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Note from BW of Brazil: Today’s feature is a follow-up to a report that was featured here a few days ago about a black male job applicant seeking employment and hearing directly from the manager that he “didn’t hire blacks”. The case went viral after a friend, the head of Bayer Brasil made a post about the situation on the professional networking site LinkedIn. The case went viral not only because it once again displayed how racism works in Brazilian society and its job market but also the power of such discriminatory practices demonstrated by the fact that the man seeking the job thought it would further jeopardize his job search if he decided to speak out on the incident. In covering racismo à brasileira (Brazilian-styled racism) what I have noticed in recent years is a shift in how non-blacks react to reports of racism from flat out denial to belittling the effects of the practice. The attitude nowadays in labeling those who report racist incidents as ‘vitimistas’, or people who play the role of victim, seems to say, ‘OK, so racism exists; that’s no excuse!’ Towards the end of the article, we again see the terms “apartheid” and “veiled” to describe Brazil’s method of discrimination. Well, I have always insisted that while “veiled racism” does exist in Brazil, blatant racism also exists. And like numerous previous posts, I think you will agree that there’s nothing ‘veiled’ about the experiences of the man in today’s story.
‘I don’t interview blacks’: the victim behind the viral complaint that exposed prejudice in search of employment
The denouncement came from the president of the multinational company Bayer in Brazil. In his LinkedIn profile, Theo van der Loon reported an “unacceptable and revolting” story of racial prejudice.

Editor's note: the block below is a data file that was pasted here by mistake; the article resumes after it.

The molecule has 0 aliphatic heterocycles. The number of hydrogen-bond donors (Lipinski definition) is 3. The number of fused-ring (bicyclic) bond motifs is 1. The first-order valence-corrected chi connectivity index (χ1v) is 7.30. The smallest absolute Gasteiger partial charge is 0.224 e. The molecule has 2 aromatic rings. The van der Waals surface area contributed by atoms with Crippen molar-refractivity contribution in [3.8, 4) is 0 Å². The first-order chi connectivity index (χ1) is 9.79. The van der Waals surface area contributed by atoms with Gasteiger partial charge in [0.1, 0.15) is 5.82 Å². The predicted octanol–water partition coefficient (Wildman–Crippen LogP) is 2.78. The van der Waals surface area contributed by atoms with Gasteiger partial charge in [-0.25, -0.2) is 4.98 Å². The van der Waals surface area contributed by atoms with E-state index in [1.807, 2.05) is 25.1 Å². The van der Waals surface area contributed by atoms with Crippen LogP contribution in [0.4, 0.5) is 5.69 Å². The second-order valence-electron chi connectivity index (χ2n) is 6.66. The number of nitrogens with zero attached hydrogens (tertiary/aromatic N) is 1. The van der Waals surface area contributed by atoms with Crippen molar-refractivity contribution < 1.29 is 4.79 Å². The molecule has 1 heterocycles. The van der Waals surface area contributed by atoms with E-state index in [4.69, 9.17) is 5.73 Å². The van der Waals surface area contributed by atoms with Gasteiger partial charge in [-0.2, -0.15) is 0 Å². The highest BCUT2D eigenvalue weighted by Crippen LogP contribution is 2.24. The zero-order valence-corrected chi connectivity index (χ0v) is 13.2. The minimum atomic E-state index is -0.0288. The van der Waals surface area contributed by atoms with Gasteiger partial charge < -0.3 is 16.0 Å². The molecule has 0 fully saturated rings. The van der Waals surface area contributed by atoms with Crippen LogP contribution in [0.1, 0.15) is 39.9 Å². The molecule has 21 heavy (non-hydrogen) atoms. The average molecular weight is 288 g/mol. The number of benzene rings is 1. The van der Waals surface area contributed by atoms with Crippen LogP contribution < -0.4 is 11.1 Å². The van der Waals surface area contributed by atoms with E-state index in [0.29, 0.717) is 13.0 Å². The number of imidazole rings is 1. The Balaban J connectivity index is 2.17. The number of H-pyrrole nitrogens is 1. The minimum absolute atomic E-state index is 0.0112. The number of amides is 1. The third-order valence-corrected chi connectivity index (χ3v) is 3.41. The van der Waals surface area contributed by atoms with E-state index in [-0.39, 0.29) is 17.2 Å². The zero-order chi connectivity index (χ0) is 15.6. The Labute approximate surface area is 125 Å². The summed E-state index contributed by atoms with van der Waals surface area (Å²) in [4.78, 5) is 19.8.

Courtesy of Terra
Executive reported on social networking case of prejudice: ‘Unacceptable and revolting’
“When the interviewer saw his ethnic background he told the HR person that he didn’t know this detail and that he didn’t interview blacks!” he wrote in his profile In the social network aimed at professional contacts.
In the post, which has already had more than 300,000 views on LinkedIn, van der Loo suggested that his friend file a complaint. Another surprise: the victim evaluated that it would be better not to expose the case for fear of “burning” his image. “I’m from a simple and humble family (and) it took a lot to get where I am,” he said.
The repercussion of the episode surprised the president of Bayer Brasil – and even more the victim, who was found by BBC Brasil.
X., as we will call him here, remains convinced that revealing his identity and the company to which he was to do an interview would only hurt his career.
“There is a very thin line between something that can sensitize public opinion and end my professional career,” he says, revealing that he has been unemployed for seven months and does not want to take risks.
“I know the mental map of the Brazilian businessmen, and in Brazil, any kind of aggression can turn against you. You can quickly be seen as a ‘vitimista’ (one who plays the victim) or as a ‘problem guy.'”